My name is Davin McLoughlin, and I am a Scottish medical student currently in my second year on the BEMC course at the University of Bari “Aldo Moro”. In this article, I will provide an insight into our course, especially since there does not seem to be much information available for students on the Internet at this moment in time.
I have been studying here for around one and a half years now, and I can safely say that I am rather content with my decision to enrol here. In regards to course structure, it more or less mirrors the traditional and lecture-based Italian medical course. I actually really appreciate this structure, since from what I know, graduates of the Italian course here in Bari usually end their degree with an exceptional theoretical knowledge base to work with throughout their entire careers. I do feel this is something which is starting to lack in medical courses back in the UK, but luckily, here this knowledge is still heavily valued and is given great importance.
Although, as a result of a high emphasis on theory, the practical aspect usually suffers on the Italian course, this is where being on the BEMC course has an advantage. Due to the fact we are a small group (around 20 students), it is a lot easier to organise ourselves in order to have hands-on experience in the hospital. For example, we recently finished a “Practical Skills” course with an internist, in which we were taught the basic aspects of a clinical examination. He then invited us to follow him on his ward round in order to to have a bit of practise, as well as to see the process of a standard clinical examination in a hospital setting. Furthermore, there are lots of student associations which run courses to help you with practical skills. I also find it very convenient that the medical school is actually located within the Bari Policlinico hospital, which is something that will prove very useful when it comes to internships during the clinical years.
Most of the professors teaching us have had some research experience abroad, so the level of English is usually quite good. In addition, the professors are usually experts in their field and it only usually takes a quick glance at their CV to realise that. For example, a part of our virology course was taught by a professor who had previously specialised at Harvard University, and then went on to make a discovery related to liver cancer which even made the Italian national news. Since the lecturers usually have an interest in research, we are also sometimes made to study research papers for our exams in certain subjects. Although this may be frustrating due to the extra load on top of studying the book, it is very beneficial in terms of being up to date with our medical knowledge.
A lot of exams are oral, with a few written exams here and there. This was a strange concept for me at first, since it was not something I had really encountered during my school years in Scotland. However, I do find that the dreaded oral exam at the end of the course pushes you to study the content harder, resulting in an overall better understanding of the subject, rather than if it was just a standardised multiple choice paper.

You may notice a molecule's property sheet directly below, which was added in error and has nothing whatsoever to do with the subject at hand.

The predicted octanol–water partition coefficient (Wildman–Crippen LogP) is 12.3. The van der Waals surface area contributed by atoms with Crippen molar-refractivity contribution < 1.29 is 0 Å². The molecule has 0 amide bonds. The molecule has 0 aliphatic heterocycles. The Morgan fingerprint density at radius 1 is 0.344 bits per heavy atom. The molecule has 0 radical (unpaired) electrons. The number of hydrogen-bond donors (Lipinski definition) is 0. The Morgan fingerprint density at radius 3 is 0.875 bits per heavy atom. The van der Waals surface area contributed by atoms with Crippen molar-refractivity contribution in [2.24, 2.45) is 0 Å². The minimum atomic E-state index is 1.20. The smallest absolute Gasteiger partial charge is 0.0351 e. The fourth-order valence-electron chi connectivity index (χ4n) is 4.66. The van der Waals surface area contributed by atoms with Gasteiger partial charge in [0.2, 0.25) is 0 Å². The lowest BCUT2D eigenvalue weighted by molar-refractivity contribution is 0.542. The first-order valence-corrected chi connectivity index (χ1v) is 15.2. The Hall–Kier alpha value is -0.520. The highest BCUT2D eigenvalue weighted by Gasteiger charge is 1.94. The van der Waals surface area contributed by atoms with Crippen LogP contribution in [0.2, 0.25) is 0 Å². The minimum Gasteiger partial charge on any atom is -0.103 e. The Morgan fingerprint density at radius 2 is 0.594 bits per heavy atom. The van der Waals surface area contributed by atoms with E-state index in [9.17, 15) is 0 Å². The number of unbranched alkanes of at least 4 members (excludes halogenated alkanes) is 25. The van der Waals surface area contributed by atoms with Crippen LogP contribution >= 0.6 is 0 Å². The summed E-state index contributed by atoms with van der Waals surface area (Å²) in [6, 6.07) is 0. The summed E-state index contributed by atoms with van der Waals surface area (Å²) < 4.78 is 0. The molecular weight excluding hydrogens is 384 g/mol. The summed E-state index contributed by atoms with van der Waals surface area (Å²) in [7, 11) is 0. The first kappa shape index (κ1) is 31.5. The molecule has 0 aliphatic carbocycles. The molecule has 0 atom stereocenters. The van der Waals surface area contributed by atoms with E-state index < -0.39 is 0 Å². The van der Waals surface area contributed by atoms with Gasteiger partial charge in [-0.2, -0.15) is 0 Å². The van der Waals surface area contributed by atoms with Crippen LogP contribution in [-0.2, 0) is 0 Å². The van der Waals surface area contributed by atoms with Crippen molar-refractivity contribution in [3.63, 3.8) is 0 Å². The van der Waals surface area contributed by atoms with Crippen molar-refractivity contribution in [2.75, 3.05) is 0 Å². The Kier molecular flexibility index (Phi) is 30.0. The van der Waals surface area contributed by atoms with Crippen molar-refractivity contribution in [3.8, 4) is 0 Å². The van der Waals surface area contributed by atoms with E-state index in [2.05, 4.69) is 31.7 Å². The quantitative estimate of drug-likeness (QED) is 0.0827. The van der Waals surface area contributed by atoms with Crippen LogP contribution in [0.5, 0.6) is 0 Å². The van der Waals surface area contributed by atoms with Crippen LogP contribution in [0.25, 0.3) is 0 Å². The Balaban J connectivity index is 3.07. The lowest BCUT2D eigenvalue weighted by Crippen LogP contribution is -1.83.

Of course, even as a medical student, it is necessary to have a social life of some sort. Luckily, there always seems to be something going on in the city of Bari, as well as the surrounding cities within the region of Apulia. I find the people of Apulia very sociable, with numerous festivals providing an opportunity go out and chat with friends while guzzling a Peroni beer with a delicious “panino con polpo arrosto”.
That is something I most certainly cannot take away from Bari…the lifestyle. The fact I can walk out of the Policlinico after a hard day of studying and take a 15 minute train ride to some of the best beaches in Italy really does amaze me. The food is also sublime, with a wide variety of dishes ranging from braciole (which are like meat rolls) to orecchiette pasta. The people here are also very hospitable and will never hesitate to invite you over for a meal cooked by “La Mamma”.
Overall, despite the fact there are still rooms for improvement in terms of organisation (which seems to be a common theme among some Italian universities), it seems that things have certainly improved since the BEMC course first started. This is taking into account the current situation and after having spoken with a few of the students who were among the first to enrol on the programme more than 3 years ago. I would definitely recommend Bari to anyone, both for the medical school and the lifestyle.
If you have any questions about the medical school, or admissions, etc., please feel free to email me at [email protected] . Alternatively, you can get in touch with our student representative, Nicolangelo Diomede, via email at [email protected] .
Erik Campano is a consultant to the English medical school of the University of Turin and doing a Master's degree studying artificial intelligence applications in global health at the University of Umeå, Sweden. He completed his Bachelor’s of science in Symbolic Systems at Stanford University, and then he worked for about eight years as a radio news anchor, before moving to biomedical scientific study and research at the University of Paris and Columbia University. His goal is to develop AI technologies for international emergency humanitarian aid organizations like Doctors without Borders, and to combine medicine and journalism. Erik grew up in Connecticut, and is a citizen of the United States and Germany.
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